case "image":
    return "Image";
case "general link":
case "general link with search":
    return "Link";


case "image":
    return "Glass.Mapper.Sc.Fields.Image";

case "general link":
case "general link with search":
    return "Glass.Mapper.Sc.Fields.Link";

I did this for both the Image and Link so if me or my development team ever ran into this issue of double creating a field with the same name, working with bases and the template item, that TDS code generation would not break on the referencing of Image and Link fields. Hence, I consider it a best practice to explicitly reference those fields just for safe measure in all your projects with TDS & Glass.Mapper code generation. Happy coding!

Using ViewModels in MVC with TDS code generation and Glass.Mapper

So, first and foremost, I want to thank the guys over at Hedgehog Development for developing this wonderful tool TDS (Team Development for Sitecore) for the Sitecore community. In my experience, it is not just a handy tool in the toolbag, it’s now become a way of life and is on my best practices list where I just don’t see myself ever developing without it (unless I have to…boo!). There are many features, but the one I love the most is the ability to do code generation utilizing Glass.Mapper as the ORM. What might take you days to develop models for your Sitecore templates depending on how many templates are in the Content Tree, takes only minutes with TDS code generation. This is definitely a time saver for your development team, and once you have developed with it before, and try to build out models in MVC on your own, you will quickly realize you were spoiled with TDS code generation. It’s definitely a return on investment in terms of saved development time for your development firm and I highly recommend!

Ok, so now down to the main reason I am putting up this post, which is using ViewModels in MVC to help gain additional functionality with Glass.Mapper. After getting everything setup with TDS and code generation, I proceeded to start on my development efforts and needed to get the datasource of a component on my home page, then get the children of that datasource and use those items (Navigation_Item) in my NavigationComponent to render out my navigation. Since, I generated the classes, I needed to create a ViewModel class and inherit from my Navigation_Folder like so:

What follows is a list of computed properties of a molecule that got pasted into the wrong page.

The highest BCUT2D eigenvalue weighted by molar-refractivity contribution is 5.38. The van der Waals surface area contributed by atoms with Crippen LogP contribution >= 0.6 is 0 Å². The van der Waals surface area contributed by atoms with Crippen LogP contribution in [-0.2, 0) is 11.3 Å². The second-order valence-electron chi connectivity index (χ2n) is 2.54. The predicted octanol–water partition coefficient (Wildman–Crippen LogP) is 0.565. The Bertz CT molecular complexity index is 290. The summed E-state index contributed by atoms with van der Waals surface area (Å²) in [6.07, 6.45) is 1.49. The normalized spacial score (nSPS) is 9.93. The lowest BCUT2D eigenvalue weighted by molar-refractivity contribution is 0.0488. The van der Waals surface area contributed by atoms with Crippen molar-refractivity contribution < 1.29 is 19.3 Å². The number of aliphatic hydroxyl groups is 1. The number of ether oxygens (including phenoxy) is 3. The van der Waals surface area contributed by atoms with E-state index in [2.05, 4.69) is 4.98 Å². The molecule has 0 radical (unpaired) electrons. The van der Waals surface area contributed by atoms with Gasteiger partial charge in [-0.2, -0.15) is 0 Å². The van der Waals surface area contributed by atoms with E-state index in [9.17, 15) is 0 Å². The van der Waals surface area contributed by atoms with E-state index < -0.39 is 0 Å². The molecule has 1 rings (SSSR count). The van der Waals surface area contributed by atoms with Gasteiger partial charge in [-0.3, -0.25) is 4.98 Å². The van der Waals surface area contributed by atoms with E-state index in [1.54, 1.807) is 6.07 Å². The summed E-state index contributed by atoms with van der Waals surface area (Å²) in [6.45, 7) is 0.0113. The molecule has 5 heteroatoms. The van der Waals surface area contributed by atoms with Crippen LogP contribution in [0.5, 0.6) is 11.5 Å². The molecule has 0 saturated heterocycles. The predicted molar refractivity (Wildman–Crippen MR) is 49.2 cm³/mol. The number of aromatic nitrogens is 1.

using Glass.Mapper.Sc.Configuration.Attributes;
using System.Collections.Generic;
namespace SitecoreSandbox.Models
    public class NavigationViewModel : Site.Navigation.Navigation_Folder
        public virtual IEnumerable<Site.Navigation.Navigation_Item> Children { get; set        ; }

Using this ViewModel I can inherit all the properties of the Item AND create additional functionality such as getting the children of the Navigation_Folder now. Glass.Mapper makes this so easy for us. However, be sure to add the [SitecoreChildren] configuration attribute! Otherwise, the Children property will always come back “null” and you will be scratching your head as to what is wrong. Here is more on children if you are interested.

Now, I just get the datasource from my Navigation Component using my NavigationController making sure I inherit from GlassController:

using Glass.Mapper.Sc.Web.Mvc;
using System.Web.Mvc;
namespace SitecoreSandbox.Controllers
    public class NavigationController : GlassController
        public Models.NavigationViewModel Model { get; set; }
        public ActionResult Navigation()
            Model = this.GetDataSourceItem<Models.NavigationViewModel>();
            return View(Model);

Then I pass my NavigationViewModel over to my View and I can iterate through the Navigation_Items that are children of my Navigation_Folder to render my navigation:

@using Sitecore.Mvc
@using Sitecore.Mvc.Presentation
@using Glass.Mapper.Sc;
@model SitecoreSandbox.Models.NavigationViewModel
    @foreach (SitecoreSandbox.Models.Site.Navigation.Navigation_Item navigationItem in Model.Children)
       <li class="mainNavItem"><a href="@navigationItem.Link.Url">@navigationItem.Link.Text</a></li>

So, you can see you can use a ViewModel to gain the additional functionality you need while still using TDS code generation and Glass.Mapper.  Overall, TDS code generation, Glass.Mapper, and ViewModels in MVC will have you doing your Sitecore development like a BOSS in no time! Happy coding!